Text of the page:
May 9, 2024 | ARTS & ENTERTAINMENT | By Greta Patterson

Every season has a book genre that just feels right to read at that time of year. Fall is mystery thrillers, winter is high fantasy, spring is fiction and summer is undeniably romance. A day at the beach is incomplete without a crispy soda, salt and vinegar kettle chips and a romance novel. There is no point in arguing with this, it is a fact.

When thinking about the romance writers of our time, Emily Henry has quickly become one of the go-to names. A New York Times #1 Bestseller, Henry has captivated the romance audience with heart-warming and hopeful novels that allow readers to feel immersed in her world. Having been an avid reader from an early age and studying creative writing in college, Henry’s books never fail to elicit that warm and fuzzy feeling. 

Her main titles include “Beach Read,” “Happy Place,” “People We Meet on Vacation,” “Book Lovers” and her most recent novel, “Funny Story.” Having read and enjoyed each of them differently, here is my personal ranking of these five titles. As a disclaimer, just because some of these books ranked lower than others does not mean they were bad, rather they just weren’t as good as the others. With that being said, let’s get into my personal ranking of Emily Henry’s main works.

  1. Book Lovers

“Book Lovers,” published in 2022, follows Nora Stephen, a literary agent in New York who is the epitome of a ‘girlboss.’ She is good at her job and doesn’t let anyone, especially Charlie, make her feel otherwise. Charlie is also in the book world as an editor, meaning the two had met in the past and it was less than pleasant. However, on a sister trip to North Carolina, Nora and Charlie seem to find themselves continually bumping into each other. Henry definitely knew what she was doing when writing a romance book about two people obsessed with books. 

I found both Nora and Charlie to be quite refreshing as far as the typical romance main characters go, as they are both far from perfect. I found their witty and snarky dialogue to be a delight to read. I also loved that neither of them had to change who they were in order to compliment with each other as a couple, and Henry surprised me by not making miscommunication the driving factor for why the love interests had a disagreement. Rather, this book felt honest in a way I wasn’t expecting. Everything tied together in the end which was satisfying and deeply heart-warming. I also loved having the sister dynamic, making the book not just about romance but also familial love. Ultimately, I found that this book did everything right.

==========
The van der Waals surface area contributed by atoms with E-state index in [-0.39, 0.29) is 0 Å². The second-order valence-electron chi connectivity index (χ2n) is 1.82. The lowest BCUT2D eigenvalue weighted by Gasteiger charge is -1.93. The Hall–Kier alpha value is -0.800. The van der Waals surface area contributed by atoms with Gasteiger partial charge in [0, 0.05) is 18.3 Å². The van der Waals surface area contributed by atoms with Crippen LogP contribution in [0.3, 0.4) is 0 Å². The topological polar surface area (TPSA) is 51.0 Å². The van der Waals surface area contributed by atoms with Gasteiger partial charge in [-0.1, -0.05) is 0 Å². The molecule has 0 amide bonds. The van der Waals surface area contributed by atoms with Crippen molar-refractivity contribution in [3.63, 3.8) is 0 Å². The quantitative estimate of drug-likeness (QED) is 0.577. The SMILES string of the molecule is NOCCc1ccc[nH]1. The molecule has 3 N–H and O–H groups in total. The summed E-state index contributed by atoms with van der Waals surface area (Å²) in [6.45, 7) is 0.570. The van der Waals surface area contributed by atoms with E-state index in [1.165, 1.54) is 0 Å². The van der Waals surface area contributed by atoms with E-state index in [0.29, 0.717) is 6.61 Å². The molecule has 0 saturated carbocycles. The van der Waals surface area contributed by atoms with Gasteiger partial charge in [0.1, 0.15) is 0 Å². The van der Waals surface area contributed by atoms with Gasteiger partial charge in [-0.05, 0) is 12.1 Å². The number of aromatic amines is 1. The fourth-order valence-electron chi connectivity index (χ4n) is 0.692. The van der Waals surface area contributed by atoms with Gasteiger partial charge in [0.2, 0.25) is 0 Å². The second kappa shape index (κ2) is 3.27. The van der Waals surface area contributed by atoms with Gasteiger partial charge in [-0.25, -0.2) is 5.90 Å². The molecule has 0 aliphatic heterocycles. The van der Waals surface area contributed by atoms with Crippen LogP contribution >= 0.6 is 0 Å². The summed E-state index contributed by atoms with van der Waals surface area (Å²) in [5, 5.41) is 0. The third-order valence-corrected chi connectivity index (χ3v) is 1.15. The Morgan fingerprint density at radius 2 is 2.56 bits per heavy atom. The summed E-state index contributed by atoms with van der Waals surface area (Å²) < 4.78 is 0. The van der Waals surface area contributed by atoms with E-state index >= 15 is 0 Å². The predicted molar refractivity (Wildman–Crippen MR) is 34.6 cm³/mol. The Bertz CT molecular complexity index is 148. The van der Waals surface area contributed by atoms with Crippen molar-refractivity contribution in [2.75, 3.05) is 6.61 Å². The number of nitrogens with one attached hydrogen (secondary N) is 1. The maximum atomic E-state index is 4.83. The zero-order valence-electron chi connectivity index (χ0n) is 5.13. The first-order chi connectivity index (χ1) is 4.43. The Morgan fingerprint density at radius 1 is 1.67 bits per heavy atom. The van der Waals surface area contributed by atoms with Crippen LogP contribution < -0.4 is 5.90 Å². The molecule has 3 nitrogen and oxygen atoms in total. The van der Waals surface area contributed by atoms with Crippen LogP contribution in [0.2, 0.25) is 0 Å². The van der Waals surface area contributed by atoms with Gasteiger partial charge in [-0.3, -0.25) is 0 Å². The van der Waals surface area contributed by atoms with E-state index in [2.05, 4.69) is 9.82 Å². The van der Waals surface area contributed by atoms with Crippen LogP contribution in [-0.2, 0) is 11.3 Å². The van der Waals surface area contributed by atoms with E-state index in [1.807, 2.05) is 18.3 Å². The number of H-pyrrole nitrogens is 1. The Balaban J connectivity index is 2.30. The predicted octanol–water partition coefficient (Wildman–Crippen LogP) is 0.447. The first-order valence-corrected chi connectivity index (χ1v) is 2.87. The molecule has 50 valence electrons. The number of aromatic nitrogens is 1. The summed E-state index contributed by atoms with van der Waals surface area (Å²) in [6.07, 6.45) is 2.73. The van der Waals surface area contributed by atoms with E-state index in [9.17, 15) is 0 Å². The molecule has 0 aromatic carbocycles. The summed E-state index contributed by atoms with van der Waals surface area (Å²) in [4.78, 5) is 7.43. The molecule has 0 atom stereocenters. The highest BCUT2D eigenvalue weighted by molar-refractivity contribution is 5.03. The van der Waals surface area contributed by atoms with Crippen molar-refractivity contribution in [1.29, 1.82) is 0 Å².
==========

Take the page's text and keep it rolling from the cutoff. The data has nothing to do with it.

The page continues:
1. Happy Place

“Happy Place” is one of Henry’s most fun books, as it follows Harriet and Wyn, a seemingly perfect couple who don’t tell their friends at their annual vacation that they actually broke up six months ago. I really enjoyed this refreshing plot and found myself loving the less predictable nature of this book. The second-chance nature of this book made it feel like the characters were discovering themselves all over again, and I found the variation between past and present timelines to be approachable and engaging. There is also added drama as this is their last vacation in the perfect Maine cottage that the group has been going to for years before the house is sold. This makes the story of friendship and what it means for lives to change into adulthood much more central. 

Wyn is a lover boy whose obsession with Harriet made me giddy at certain moments and infuriated at others when they COULD NOT COMMUNICATE (this is my biggest pet peeve if you couldn’t tell). Their conflicts didn’t feel dramatic but rather more realistic, and I loved getting to watch their reconciliation as it was obvious that these two are meant to be together. I truly love this book and the idea that we don’t have to be defined by the past, but rather can create a future with the people we care for, regardless of how circumstances change.

  1. Beach Read